The specialist can reduce the eye pressure by 20% or more in several ways. First, by placing one or many stents in the drainage pathway inside the eye. Second, by applying a laser to the glands that produce the aqueous fluid inside the eye (endocycle photocoagulation or ECP). This can reduce the need for glaucoma drops after your cataract operation. The main risk in operating inside the eye is the risk of infection. It is helpful to treat glaucoma when you are already inside the eye removing the cataract.
Ms Crawley and her colleagues at The Western Eye Hospital at Imperial College Healthcare NHS Trust were one of the first and one of the biggest centres in the UK to offer ECP.
To not provide combined treatment for glaucoma with cataracts in one operation may be an opportunity missed. A combined treatment may improve the longer-term pressure control. It also may reduce the burden of drops for the patient who must take the treatment life-long.
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The pressure inside the eye relies on the amount of internal aqueous fluid the eye produces. It also relies on the rate at which it is drained through the eye’s internal outflow pathway. This fluid and drainage are different to your tears which are external to the eye.
Endocyclophotocoagulation (ECP) means applying a laser to the ciliary body that produces the aqueous fluid under direct endoscopic vision. Endoscopy is the technique that passes a camera into spaces inside the human body. This allows us to identify issues, however small, with certainty. It is also used by doctors who examine the stomach and intestines.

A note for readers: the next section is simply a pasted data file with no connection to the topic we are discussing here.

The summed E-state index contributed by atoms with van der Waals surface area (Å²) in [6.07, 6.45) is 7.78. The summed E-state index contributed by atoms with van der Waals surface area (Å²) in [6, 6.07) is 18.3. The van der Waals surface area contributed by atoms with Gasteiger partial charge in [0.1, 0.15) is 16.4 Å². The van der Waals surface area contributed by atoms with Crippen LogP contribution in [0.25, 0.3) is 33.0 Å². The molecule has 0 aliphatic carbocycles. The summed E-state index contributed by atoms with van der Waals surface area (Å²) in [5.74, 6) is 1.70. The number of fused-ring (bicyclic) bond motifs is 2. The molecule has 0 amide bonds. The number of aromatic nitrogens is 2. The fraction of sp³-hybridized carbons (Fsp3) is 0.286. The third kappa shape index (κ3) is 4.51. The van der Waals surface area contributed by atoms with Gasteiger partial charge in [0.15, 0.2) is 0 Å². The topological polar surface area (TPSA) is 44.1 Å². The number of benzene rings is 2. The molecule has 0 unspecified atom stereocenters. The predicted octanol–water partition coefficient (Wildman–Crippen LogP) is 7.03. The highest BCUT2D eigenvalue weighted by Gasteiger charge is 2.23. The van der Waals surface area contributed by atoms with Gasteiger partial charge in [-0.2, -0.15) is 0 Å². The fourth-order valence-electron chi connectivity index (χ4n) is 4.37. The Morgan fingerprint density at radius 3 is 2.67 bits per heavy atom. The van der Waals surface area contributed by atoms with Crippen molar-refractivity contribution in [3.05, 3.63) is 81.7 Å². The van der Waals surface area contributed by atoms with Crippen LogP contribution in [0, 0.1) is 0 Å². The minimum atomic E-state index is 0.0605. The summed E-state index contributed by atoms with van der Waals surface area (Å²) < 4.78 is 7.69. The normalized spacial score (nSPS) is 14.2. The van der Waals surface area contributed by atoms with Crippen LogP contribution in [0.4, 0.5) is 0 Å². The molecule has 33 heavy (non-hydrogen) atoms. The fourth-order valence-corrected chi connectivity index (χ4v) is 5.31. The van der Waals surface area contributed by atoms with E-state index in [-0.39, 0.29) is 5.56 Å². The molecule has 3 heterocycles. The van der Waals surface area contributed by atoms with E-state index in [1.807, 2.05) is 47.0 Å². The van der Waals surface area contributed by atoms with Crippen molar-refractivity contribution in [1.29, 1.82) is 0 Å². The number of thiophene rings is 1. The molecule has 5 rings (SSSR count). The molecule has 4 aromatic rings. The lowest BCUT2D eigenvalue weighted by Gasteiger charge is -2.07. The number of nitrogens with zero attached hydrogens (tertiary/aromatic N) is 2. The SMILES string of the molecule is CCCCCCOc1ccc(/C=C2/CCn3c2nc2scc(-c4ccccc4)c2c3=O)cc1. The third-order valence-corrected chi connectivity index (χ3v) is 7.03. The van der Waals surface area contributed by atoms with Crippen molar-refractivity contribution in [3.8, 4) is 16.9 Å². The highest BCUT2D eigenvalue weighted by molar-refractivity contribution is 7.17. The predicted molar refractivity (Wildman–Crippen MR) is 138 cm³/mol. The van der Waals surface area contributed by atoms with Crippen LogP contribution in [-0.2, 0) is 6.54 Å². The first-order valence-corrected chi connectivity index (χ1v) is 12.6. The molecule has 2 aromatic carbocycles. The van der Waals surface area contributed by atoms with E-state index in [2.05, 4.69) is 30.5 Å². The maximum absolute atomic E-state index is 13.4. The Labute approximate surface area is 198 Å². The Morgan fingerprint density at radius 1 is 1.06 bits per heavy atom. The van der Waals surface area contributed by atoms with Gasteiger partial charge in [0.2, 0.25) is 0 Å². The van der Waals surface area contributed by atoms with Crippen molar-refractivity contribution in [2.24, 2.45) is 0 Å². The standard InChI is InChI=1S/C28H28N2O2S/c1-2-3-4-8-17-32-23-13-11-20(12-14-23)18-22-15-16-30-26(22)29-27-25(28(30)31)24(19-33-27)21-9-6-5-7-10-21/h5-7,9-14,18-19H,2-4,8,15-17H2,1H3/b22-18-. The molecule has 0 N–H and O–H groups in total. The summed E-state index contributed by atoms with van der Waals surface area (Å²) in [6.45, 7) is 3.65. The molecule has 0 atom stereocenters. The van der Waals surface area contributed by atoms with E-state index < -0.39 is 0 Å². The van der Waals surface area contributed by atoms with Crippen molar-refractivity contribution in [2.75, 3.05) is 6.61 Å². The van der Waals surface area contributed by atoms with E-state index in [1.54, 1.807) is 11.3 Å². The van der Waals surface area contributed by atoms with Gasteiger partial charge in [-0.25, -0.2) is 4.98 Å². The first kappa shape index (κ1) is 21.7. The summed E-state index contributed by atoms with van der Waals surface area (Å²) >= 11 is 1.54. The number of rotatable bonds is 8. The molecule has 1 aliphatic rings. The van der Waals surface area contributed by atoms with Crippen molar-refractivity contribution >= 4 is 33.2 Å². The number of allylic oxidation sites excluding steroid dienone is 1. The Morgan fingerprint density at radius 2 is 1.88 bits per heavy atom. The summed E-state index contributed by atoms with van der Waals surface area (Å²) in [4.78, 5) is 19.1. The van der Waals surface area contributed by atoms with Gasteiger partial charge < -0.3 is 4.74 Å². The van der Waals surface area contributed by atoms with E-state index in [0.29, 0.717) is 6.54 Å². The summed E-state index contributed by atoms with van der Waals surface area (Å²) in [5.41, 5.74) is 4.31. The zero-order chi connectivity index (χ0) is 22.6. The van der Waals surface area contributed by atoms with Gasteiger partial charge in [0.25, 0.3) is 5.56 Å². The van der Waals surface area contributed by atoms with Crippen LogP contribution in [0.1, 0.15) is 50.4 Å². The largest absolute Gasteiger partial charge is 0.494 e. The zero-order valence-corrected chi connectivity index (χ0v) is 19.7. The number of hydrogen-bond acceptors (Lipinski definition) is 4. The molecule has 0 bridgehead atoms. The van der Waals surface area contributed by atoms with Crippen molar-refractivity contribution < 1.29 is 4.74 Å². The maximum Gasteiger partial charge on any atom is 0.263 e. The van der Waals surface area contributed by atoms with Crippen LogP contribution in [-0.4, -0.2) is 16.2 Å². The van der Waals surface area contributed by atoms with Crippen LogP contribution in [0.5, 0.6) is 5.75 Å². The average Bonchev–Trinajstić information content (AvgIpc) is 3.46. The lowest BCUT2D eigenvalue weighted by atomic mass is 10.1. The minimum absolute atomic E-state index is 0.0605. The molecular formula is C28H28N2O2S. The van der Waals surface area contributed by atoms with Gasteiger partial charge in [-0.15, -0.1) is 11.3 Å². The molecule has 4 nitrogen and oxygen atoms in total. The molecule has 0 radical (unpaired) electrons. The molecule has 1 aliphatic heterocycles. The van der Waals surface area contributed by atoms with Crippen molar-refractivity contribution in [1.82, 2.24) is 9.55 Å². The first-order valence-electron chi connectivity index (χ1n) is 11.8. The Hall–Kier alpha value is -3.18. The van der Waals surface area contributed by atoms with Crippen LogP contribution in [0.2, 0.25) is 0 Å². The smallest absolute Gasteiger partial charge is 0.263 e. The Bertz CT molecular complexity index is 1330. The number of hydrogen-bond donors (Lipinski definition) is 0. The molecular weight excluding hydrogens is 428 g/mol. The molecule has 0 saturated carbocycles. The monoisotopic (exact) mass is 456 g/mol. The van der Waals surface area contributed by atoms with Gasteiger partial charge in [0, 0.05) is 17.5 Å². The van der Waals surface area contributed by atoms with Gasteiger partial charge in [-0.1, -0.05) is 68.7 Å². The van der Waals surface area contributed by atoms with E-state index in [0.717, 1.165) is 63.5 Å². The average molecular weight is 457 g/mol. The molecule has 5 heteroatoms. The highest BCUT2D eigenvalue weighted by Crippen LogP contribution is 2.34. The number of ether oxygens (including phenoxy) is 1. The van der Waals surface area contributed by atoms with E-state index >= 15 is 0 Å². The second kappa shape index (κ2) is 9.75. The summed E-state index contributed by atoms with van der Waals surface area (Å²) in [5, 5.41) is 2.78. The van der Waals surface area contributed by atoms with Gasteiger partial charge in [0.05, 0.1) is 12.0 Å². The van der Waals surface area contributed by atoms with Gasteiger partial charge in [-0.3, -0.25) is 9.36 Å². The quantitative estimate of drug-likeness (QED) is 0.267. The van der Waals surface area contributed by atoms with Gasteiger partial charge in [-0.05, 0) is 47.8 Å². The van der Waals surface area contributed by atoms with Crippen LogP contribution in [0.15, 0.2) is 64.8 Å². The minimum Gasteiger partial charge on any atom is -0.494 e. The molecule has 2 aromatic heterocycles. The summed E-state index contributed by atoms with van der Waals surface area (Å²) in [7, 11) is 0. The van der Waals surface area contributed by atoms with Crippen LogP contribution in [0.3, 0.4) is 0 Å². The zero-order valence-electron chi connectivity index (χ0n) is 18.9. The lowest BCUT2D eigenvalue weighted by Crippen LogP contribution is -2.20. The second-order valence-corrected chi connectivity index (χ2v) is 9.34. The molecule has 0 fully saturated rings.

Reducing the amount of aqueous produced is like turning down the tap- reducing the inflow part of the pathway.
The specialist carries the ECP out through the same incisions used for the cataract operation and adds 20 minutes to the operation. It can be performed under the same anaesthetic used for the cataract surgery.
A micro stent, often the iStent, is a snorkel device that the specialist inserts into the channels that drain the aqueous fluid out of the eye. This is placed into the drainage angle at the end of the cataract operation and adds 20 minutes to the end of the cataract procedure.
These micro-stents consist of titanium. They are currently the smallest implants used in the human body.
They are not detectable to the naked eye. Only an ophthalmologist can visualise them by looking into the drainage channels using a goniolens.
The post-operative recovery period is like the cataract surgery alone. Yet, this involves more than one procedure. It is usual to increase the frequency of the anti-inflammatory drops after the procedure from 4 x daily to 6 x daily. You may need the drops for 6 weeks rather than 4 weeks.